Democrats’ Bid to Challenge Trump Off to a Messy Start in Iowa

DES MOINES, Iowa (Reuters) -
Flags are left on a seat before a rally called by former Vice President Joe Biden in Des Moines, Iowa, Monday. (Reuters/Ivan Alvarado)

The Democratic Party’s effort to choose an election challenger to Republican President Donald Trump got off to a chaotic start in Iowa, with officials blaming “inconsistencies” for an indefinite delay in the state’s caucus results.

Early on Tuesday, hours after voters made their choices at 1,600 schools and other public locations, Iowa Democratic Party Chairman Troy Price told reporters to expect results sometime on Tuesday in the state, the first to hold a nominating contest.

The party said it had to make “quality checks” after finding “inconsistencies” in the reporting of the data from the caucus sites, sparking frustration in Democratic campaigns and criticism from Republicans.

It was unclear when any results would be released.

Iowa voters were meeting to render judgment on a field of 11 Democratic contenders led by front-runner Senator Bernie Sanders of Vermont and his rivals, former Vice President Joe Biden; former South Bend, Indiana, Mayor Pete Buttigieg; and Senator Elizabeth Warren of Massachusetts.

Party officials voiced confidence in their ability to ensure accurate results, citing a paper trail to validate the votes.

Republican Brad Parscale, Trump’s campaign manager, called it a “Democratic Party meltdown,” on Twitter. “They can’t even run the caucus and they want to run the government. No thank you.”

But Republicans in Iowa have had their own history of chaos. On the night of the party’s 2012 caucuses, Mitt Romney was declared to have won by eight votes. But the party said two weeks later that Rick Santorum was the actual winner by a 34-vote margin. Romney went on to be the nominee.

Long lines and heavy crowds were reported in some locations on Monday, but doors to the caucus sites closed. More than six hours later, there was no word on the outcome. State party officials twice had phone calls with the candidates’ campaigns.

“Every second that passes undermines the process a little bit,” said Warren’s campaign manager Roger Lau.

A source in Buttigieg’s campaign said the delay would “delegitimize” the win and dampen the immediate benefits of a strong night. Biden’s general counsel, Dana Remus, told state party officials in a letter that there were widespread failures in the party’s system of reporting results.

Mostly white, rural Iowa is the first test in the state-by-state battle to pick a Democratic nominee to face Trump in the Nov. 3 election. After more than a year of campaigning and more than $800 million in spending, the results in Iowa were expected to begin to provide answers for a party desperately trying to figure out how to beat the businessman-turned-president.

Voters are pondering whether to back someone with appeal to independents and disaffected Republicans, like moderates Biden, Buttigieg and Senator Amy Klobuchar of neighboring Minnesota, or someone who energizes the party’s liberal base and brings out new voters, like progressives Sanders and Warren.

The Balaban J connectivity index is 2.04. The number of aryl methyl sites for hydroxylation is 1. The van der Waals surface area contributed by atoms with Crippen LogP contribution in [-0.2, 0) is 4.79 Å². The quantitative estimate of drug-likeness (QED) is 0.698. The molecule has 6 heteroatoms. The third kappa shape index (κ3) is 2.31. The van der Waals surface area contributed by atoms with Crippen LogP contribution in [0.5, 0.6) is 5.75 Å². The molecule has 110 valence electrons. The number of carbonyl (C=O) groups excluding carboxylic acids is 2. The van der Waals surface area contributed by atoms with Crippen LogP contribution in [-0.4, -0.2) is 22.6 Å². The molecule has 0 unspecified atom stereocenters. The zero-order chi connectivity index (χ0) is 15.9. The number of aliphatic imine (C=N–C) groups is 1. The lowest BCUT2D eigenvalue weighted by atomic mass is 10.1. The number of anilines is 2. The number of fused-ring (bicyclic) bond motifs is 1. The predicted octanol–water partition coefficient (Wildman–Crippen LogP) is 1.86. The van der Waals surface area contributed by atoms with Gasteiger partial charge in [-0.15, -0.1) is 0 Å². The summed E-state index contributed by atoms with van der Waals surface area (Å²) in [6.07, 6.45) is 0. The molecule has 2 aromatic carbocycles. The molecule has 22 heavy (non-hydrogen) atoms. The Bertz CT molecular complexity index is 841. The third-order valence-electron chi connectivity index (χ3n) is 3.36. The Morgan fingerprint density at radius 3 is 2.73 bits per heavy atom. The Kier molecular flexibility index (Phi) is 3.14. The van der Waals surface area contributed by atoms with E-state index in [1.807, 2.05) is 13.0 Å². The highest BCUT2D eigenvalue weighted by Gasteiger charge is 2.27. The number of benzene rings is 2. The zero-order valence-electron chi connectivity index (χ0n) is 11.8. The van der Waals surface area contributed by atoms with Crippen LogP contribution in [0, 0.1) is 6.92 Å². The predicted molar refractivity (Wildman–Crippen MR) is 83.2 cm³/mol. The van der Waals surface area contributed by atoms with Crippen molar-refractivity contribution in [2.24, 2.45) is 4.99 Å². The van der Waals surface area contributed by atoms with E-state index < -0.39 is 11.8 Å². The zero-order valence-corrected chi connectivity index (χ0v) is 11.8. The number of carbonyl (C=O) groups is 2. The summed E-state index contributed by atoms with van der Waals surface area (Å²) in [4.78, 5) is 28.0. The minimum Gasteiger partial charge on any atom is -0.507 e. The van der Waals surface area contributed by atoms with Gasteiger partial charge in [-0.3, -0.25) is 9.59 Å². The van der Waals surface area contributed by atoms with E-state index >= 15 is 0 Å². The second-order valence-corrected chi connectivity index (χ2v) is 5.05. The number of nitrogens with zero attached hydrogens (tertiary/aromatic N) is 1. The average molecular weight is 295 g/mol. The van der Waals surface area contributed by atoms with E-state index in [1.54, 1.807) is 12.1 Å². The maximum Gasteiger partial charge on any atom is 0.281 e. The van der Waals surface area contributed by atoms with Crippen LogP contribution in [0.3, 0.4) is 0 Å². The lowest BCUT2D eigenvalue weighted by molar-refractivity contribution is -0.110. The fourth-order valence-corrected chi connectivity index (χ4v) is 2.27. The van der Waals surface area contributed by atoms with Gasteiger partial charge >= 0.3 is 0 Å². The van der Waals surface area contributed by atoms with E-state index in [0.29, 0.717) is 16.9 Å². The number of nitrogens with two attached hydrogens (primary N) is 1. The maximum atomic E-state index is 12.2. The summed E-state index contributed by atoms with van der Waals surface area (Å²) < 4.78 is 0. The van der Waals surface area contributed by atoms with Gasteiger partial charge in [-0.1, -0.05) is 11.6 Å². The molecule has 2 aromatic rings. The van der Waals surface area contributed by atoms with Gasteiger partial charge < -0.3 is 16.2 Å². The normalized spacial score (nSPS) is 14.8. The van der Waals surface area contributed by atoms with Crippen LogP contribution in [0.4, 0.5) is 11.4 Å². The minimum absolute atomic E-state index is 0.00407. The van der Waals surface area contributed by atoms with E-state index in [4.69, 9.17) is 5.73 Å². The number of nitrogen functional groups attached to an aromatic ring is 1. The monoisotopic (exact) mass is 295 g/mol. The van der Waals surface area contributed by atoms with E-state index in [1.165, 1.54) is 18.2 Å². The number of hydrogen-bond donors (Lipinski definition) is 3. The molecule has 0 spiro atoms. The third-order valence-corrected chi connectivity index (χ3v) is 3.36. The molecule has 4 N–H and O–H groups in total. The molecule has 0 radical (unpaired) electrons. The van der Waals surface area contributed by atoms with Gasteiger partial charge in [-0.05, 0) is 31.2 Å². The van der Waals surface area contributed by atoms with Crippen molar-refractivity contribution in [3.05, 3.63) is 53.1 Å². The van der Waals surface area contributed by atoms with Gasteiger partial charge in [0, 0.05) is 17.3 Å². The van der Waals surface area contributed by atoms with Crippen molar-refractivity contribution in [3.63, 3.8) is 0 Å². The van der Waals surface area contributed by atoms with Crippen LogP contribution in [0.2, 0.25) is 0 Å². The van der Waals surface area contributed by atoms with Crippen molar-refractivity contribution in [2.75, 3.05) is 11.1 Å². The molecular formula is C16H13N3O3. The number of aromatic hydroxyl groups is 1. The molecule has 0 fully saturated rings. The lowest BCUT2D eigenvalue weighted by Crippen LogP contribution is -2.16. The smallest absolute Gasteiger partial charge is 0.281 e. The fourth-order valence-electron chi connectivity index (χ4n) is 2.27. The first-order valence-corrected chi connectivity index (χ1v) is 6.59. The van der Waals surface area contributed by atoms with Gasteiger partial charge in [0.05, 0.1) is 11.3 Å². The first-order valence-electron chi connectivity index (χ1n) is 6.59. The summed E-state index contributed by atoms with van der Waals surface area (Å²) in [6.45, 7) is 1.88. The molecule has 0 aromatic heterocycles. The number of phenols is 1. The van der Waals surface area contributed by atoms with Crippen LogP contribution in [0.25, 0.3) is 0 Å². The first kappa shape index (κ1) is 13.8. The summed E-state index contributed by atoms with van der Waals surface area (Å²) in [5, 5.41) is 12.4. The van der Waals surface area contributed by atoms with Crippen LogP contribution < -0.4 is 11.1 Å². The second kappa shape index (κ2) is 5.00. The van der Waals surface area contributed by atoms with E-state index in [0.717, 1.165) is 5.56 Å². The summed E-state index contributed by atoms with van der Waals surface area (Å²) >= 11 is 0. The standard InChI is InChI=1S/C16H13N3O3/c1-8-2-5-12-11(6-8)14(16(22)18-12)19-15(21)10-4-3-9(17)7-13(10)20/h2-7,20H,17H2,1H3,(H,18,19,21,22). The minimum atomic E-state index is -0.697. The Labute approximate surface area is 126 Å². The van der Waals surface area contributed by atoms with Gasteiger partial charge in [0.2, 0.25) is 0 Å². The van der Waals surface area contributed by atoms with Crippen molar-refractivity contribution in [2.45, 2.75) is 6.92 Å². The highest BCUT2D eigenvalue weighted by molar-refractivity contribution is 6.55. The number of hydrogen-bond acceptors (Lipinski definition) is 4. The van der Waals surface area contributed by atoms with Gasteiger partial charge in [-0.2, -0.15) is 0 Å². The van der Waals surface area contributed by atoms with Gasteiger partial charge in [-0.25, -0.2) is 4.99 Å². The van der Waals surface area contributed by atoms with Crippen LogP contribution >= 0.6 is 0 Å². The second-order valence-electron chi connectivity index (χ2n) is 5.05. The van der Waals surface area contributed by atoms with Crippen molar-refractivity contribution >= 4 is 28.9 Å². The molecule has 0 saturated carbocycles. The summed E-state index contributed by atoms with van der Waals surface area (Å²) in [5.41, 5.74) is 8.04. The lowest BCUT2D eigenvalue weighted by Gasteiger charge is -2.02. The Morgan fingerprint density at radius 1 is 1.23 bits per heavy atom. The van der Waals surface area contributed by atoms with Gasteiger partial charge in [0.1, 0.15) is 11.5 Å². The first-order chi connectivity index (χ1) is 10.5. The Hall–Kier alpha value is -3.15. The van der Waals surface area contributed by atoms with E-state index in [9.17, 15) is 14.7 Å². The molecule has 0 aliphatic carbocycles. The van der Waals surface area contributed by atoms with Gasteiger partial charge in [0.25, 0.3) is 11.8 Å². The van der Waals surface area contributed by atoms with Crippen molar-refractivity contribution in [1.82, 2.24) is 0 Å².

With no results to celebrate or mourn, the candidates spun their own upbeat view of the outcome. The Sanders campaign released what it said were its internal numbers collected at 40% of precincts, showing him in first, ahead of Buttigieg, Warren and a trailing Biden in fourth place.

“I have a strong feeling that at some point the results will be announced, and when those results are announced I have a good feeling we’re going to be doing very very well here in Iowa,” Sanders told cheering supporters.

Buttigieg told his supporters in Iowa that “we don’t know the results” but was looking ahead to the next contest on Feb. 11 in New Hampshire.

“By all indications, we are going to New Hampshire victorious,” he said.

Several of the candidates, including Biden, Klobuchar and Warren, headed to New Hampshire immediately after the caucuses. Sanders planned to fly there on Tuesday morning.

At the caucus sites, voters had gathered in groups by candidate preference in a public display of support. If a candidate did not reach a threshold of support of 15% of voters, the total needed to be considered viable, then that candidate’s supporters were released to back another contender, leading to a further round of persuasion.

Even if one candidate wins by a commanding margin in Iowa once the results are announced, Democrats may still lack clear answers as the race moves on to the other three early voting states of New Hampshire, Nevada and South Carolina later in February.

Whoever remains in the race by Super Tuesday on March 3, when 15 states and territories vote, will also confront billionaire former New York Mayor Michael Bloomberg, who is skipping the early states in favor of focusing on states rich in delegates to the Democratic National Convention in July.

Sanders, who finished in a virtual dead heat with eventual nominee Hillary Clinton in Iowa during his first presidential run in 2016, has surged in many Iowa polls to move just ahead of Biden.

Beating Trump was the prime consideration for voters as they entered the caucus, according to a poll of 1,512 Iowa Democrats conducted by the National Election Pool, with 62% saying they want someone who can beat Trump and 36% wanting a nominee who agrees with them on major issues.

The entrance poll also found 57% backed a government-run health-care plan similar to the Medicare for All proposals of Sanders and Warren, a potentially good sign for them.

Republicans were also holding Iowa caucuses on Monday, with Trump, who has around 90% support in his party, declared the projected winner by various media outlets.